Last week the National Basketball Association deferred its 2020 playoff games out of respect for the Black Lives Matter movement. The incident that was the catalyst for the Milwaukee Bucks professional team to decide to boycott game five of the playoffs against the Orlando Magic team was the shooting of 20-year-old Jacob Blake, a Black man, on August 23, 2020 during an encounter with the police in Kenosha, Wisconsin. Blake informed the arresting officers he possessed a knife but he did not wield it. Blake’s shooting struck many as part of a continuum that began May 25, 2020 in Minneapolis, Minnesota when 46-year-old George Floyd, an unarmed Black man, died as a result of an encounter with police. In between Floyd and Blake several other incidents of police/Black person violence have made national news. History records numerous such incidents and a great many more have not been recorded but exist in the psyches of both minority and majority populations. Until cell phone cameras became ubiquitous such incidents tended to get lost in the vagaries of competing memories. Today the incidents are often still in dispute but there may be video and audio evidence to analyze in search of the facts as opposed to mere opinions.
In my experience the truth as believed to be proved by whatever evidence may exist tends to depend to a large extent upon the ability of the observers to set their personal prejudices aside and apply a degree of objectivity to the situation in question. Although such matters as the Blake and Floyd cases are qualitatively light years from sporting events, perhaps an analogy may still be apt when it comes to determining the actual facts as opposed to opinions about the perceived facts or, more likely, the projected ones.
When a sports fan endures the indignity of an umpire’s or referee’s close call against the fan’s team, it is the rare fan who congratulates the official for his/her judgment. What may look like interference to the referee may look more like “no harm, no foul” to the fan. Of course, when it comes to issues of race the emotions are much more complicated and visceral and deadly force or resistance may be involved. If in war the first casualty is truth, when it comes to matters of race and ethnicity truth often depends more on the culture of the observers than observation alone. That is why the wise people who founded this country fashioned a government of laws. Without law the scales of justice tend to dip in favor of whoever has the power to put their thumbs on the scales even when they would swear, and probably believe, they are fair to a fault.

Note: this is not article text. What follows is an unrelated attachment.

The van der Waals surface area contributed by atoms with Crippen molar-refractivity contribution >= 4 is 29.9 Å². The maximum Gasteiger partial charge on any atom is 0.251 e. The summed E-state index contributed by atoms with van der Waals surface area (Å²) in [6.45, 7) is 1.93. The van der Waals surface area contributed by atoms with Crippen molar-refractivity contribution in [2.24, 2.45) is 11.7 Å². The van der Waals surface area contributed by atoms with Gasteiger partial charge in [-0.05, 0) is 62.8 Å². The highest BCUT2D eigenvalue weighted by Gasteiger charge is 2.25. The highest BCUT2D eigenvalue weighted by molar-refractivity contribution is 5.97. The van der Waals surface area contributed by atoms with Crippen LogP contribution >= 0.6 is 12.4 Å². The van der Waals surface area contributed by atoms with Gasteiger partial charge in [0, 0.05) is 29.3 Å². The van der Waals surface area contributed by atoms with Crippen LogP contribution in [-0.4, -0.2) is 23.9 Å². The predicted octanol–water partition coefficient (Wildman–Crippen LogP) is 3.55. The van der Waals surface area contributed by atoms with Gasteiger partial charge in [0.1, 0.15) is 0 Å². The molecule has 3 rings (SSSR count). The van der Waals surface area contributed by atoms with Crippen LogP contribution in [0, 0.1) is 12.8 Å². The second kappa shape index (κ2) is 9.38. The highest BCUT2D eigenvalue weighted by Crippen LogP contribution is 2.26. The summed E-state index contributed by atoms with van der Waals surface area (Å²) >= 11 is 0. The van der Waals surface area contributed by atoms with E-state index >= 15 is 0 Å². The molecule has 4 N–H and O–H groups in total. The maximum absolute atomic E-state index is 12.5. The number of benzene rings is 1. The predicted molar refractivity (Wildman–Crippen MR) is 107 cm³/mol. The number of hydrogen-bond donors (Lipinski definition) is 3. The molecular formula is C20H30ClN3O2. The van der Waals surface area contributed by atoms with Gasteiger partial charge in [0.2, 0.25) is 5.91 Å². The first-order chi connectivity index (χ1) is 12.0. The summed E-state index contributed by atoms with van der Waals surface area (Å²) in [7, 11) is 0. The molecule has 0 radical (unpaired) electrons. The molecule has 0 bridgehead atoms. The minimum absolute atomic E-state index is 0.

About the best we can hope for, even in ourselves, is that we recognize our judgments on matters as fundamental as human rights are often influenced by our particular frailties and that our frailties come from our particular culture. Then we can bring up the logs that are in our own eyes and try to account for them in determining what the evidence truly proves in any particular case. People whose duty it is to make judgments on the behaviors of other people often learn, sometimes the hard way, that their conclusions about what certain evidence proves have been subconsciously affected by personal factors related more to the person doing the judging than the actual behavior of the ones they judge. This phenomenon has been recognized by trial lawyers and judges since we homo sapiens first began to settle our disputes in court instead of with clubs. That is one of the main reasons attorneys prefer to settle cases by compromise as opposed to seeking the full measure the attorneys believe their clients may be entitled to from a decision by a judge or jury after a trial. Over 95% of all court cases settle without a trial. The attorneys know that it is rare for a court decision to be intentionally biased but it is often subconsciously so. And if this is true with trained judges it is good to keep inherent biases in mind with such organizations as political parties and the media.
There are remedies to unjust treatment that has resulted from unrecognized prejudices. However, such things as money damages are usually insufficient compensation, especially if permanent disability or death to either an offender and/or officer occurs. Prevention is a better treatment. And prevention requires that we look deep within ourselves, hopefully well before, but at least at the time of a racially or culturally charged incident. Such introspection should be demanded of all whose job it is to control the behavior of others; police officers and judges come to mind.
But all of us would do well to recognize our potentional to unfairly discriminate based on factors we rarely acknowledge to ourselves. Of course, one of the best remedies for eliminating prejudicial behavior is an atmosphere where all points of view are allowed to be considered and evaluated. That is why Frederick Douglass (1818-1895) stated that the right of free speech is … “the dread of tyrants”. Perhaps Douglass recognized that tyranny can also come from within each of us and that the atmosphere of our current Cancel Culture that is festering hate on college campuses, in the news media, in politics and even among friends may be the place to start addressing systemic prejudices.